On March 21, 2012, the Department of Public Instruction received a complaint under state and federal special education law from XXXXX against the Almond-Bancroft School District. This is the departments decision regarding that complaint. The issue is whether the district, during the 2011-12 school year, properly conducted a special education evaluation.
School districts are required under state and federal special education law to locate, identify, and evaluate all resident students with disabilities who have not graduated from high school. Each district must establish procedures for accepting and processing referrals. All referrals must be in writing and the district must accept and process all referrals submitted to the district. A parent may submit a special education referral to the school district. Upon receipt of a referral, the district must appoint an individualized education program (IEP) team, and the IEP team must conduct a review of existing data to determine what additional data, if any, are needed to complete the evaluation. The students parent must be afforded an opportunity to participate in this review. In addition, this review must include not less than one regular education teacher of the child, one special education teacher who has recent training or experience related to the childs known or suspected area of special education needs, and a local educational agency (LEA) representative. Within 15 business days of receiving the referral, the district must send to the students parent a request for consent for additional testing or notice that no additional testing is necessary. An IEP team meeting must be conducted to determine eligibility within 60 days after receiving parental consent for evaluation or notifying parents that no additional assessments are needed.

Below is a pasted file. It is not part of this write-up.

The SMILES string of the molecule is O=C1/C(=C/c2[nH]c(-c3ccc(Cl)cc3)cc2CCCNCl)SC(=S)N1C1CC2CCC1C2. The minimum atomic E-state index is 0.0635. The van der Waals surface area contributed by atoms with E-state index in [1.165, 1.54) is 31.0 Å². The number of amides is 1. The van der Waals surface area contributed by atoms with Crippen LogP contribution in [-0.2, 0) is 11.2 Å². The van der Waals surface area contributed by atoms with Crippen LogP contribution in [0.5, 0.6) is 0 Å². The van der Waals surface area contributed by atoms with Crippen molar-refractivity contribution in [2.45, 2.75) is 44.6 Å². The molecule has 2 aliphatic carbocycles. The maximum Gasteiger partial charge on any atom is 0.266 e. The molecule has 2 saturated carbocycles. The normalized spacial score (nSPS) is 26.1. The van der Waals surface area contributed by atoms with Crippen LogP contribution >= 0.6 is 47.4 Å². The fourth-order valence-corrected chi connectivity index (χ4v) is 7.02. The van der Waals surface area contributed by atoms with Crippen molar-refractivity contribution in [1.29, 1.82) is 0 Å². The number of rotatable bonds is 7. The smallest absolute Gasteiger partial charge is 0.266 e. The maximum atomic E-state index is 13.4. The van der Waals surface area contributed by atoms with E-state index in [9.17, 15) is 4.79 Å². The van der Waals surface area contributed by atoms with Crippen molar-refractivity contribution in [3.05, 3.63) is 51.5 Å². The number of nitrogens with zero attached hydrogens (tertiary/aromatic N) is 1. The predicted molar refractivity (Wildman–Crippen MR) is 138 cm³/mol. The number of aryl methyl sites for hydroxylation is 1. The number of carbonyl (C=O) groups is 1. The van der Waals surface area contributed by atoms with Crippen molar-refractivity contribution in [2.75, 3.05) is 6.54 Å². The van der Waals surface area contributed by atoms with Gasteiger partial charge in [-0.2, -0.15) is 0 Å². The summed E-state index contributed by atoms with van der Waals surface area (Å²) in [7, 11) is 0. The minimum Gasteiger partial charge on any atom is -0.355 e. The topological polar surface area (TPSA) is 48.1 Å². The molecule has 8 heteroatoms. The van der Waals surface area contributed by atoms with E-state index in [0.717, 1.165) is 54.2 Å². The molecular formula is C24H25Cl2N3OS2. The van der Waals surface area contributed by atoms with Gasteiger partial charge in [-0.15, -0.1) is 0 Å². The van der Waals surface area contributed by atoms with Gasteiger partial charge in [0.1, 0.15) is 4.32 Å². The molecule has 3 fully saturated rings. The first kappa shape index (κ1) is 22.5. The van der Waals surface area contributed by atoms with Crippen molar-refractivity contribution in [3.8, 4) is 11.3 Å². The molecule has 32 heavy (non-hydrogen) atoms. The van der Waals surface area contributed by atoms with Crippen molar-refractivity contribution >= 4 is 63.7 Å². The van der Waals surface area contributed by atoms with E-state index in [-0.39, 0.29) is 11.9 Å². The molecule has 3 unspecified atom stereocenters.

On January 6, 2012, the parent initiated a special education referral stating concerns about the students desire to attend school, academic achievement level, and a failure of the school district to consider outside evaluations and parental concerns when the student was found not eligible for special education in the past. The areas of suspected disabilities considered in the evaluation were other health impairment (OHI) and speech and language impairment (SL). A review of existing evaluation data was conducted and it included the parent as well as the required district staff members. On January 24, 2012, within 15 business days of receiving the referral, the Notice of Receipt of Referral and Notice That No Additional Assessments are Needed were sent to the parent. The IEP team conducted a file review, considered parent and teacher observations, and previous district and outside evaluations to determine the students eligibility.
On March 1, 2012, within the 60 day time limit, an IEP team meeting to determine eligibility for special education was held. The IEP team reviewed information, including a review of past assessments, attendance records, disciplinary records, teacher reports, an outside medical evaluation, and the concerns of the parents. The IEP team determined the student did not meet eligibility criteria in either area. This determination was properly documented through completion of the eligibility checklists for each area of impairment. The district properly conducted a special education evaluation.
This concludes our review of this complaint, which we are closing.
//signed CST 5/17/2012
Carolyn Stanford Taylor
Assistant State Superintendent
Division for Learning Support